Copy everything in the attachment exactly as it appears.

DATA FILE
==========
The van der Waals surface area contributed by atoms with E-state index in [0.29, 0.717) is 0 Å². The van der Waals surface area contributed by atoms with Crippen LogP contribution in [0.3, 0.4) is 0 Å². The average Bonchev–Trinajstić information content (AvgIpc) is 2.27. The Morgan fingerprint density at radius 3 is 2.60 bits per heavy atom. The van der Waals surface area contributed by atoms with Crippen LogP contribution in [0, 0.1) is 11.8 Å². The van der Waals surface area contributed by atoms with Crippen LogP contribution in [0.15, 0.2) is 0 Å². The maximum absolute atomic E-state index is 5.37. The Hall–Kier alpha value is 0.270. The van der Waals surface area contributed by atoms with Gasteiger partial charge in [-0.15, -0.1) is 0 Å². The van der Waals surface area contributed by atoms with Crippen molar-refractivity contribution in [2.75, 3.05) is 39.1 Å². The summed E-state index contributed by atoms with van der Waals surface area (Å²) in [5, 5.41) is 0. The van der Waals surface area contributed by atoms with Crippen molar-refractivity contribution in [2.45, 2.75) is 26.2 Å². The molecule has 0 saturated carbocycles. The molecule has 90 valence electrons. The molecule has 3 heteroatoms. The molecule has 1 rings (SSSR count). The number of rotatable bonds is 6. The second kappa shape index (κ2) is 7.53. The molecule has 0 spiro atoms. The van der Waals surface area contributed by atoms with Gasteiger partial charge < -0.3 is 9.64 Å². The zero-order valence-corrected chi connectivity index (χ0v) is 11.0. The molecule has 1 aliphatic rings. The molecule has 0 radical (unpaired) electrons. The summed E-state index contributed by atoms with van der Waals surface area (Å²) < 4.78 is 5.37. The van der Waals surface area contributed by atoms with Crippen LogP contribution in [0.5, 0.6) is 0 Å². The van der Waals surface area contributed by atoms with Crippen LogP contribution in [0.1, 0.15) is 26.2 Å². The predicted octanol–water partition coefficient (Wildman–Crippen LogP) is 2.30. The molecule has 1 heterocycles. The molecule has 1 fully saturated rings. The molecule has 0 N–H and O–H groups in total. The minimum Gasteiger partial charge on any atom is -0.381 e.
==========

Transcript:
The van der Waals surface area contributed by atoms with E-state index in [0.29, 0.717) is 0 Å². The van der Waals surface area contributed by atoms with Crippen LogP contribution in [0.3, 0.4) is 0 Å². The average Bonchev–Trinajstić information content (AvgIpc) is 2.27. The Morgan fingerprint density at radius 3 is 2.60 bits per heavy atom. The van der Waals surface area contributed by atoms with Crippen LogP contribution in [0, 0.1) is 11.8 Å². The van der Waals surface area contributed by atoms with Crippen LogP contribution in [0.15, 0.2) is 0 Å². The maximum absolute atomic E-state index is 5.37. The Hall–Kier alpha value is 0.270. The van der Waals surface area contributed by atoms with Gasteiger partial charge in [-0.15, -0.1) is 0 Å². The van der Waals surface area contributed by atoms with Crippen molar-refractivity contribution in [2.75, 3.05) is 39.1 Å². The summed E-state index contributed by atoms with van der Waals surface area (Å²) in [5, 5.41) is 0. The van der Waals surface area contributed by atoms with Crippen molar-refractivity contribution in [2.45, 2.75) is 26.2 Å². The molecule has 0 saturated carbocycles. The molecule has 90 valence electrons. The molecule has 3 heteroatoms. The molecule has 1 rings (SSSR count). The number of rotatable bonds is 6. The second kappa shape index (κ2) is 7.53. The molecule has 0 spiro atoms. The van der Waals surface area contributed by atoms with Gasteiger partial charge < -0.3 is 9.64 Å². The zero-order valence-corrected chi connectivity index (χ0v) is 11.0. The molecule has 1 aliphatic rings. The molecule has 0 radical (unpaired) electrons. The summed E-state index contributed by atoms with van der Waals surface area (Å²) < 4.78 is 5.37. The van der Waals surface area contributed by atoms with Crippen LogP contribution in [0.5, 0.6) is 0 Å². The van der Waals surface area contributed by atoms with Crippen LogP contribution in [0.1, 0.15) is 26.2 Å². The predicted octanol–water partition coefficient (Wildman–Crippen LogP) is 2.30. The molecule has 1 heterocycles. The molecule has 1 fully saturated rings. The molecule has 0 N–H and O–H groups in total. The minimum Gasteiger partial charge on any atom is -0.381 e.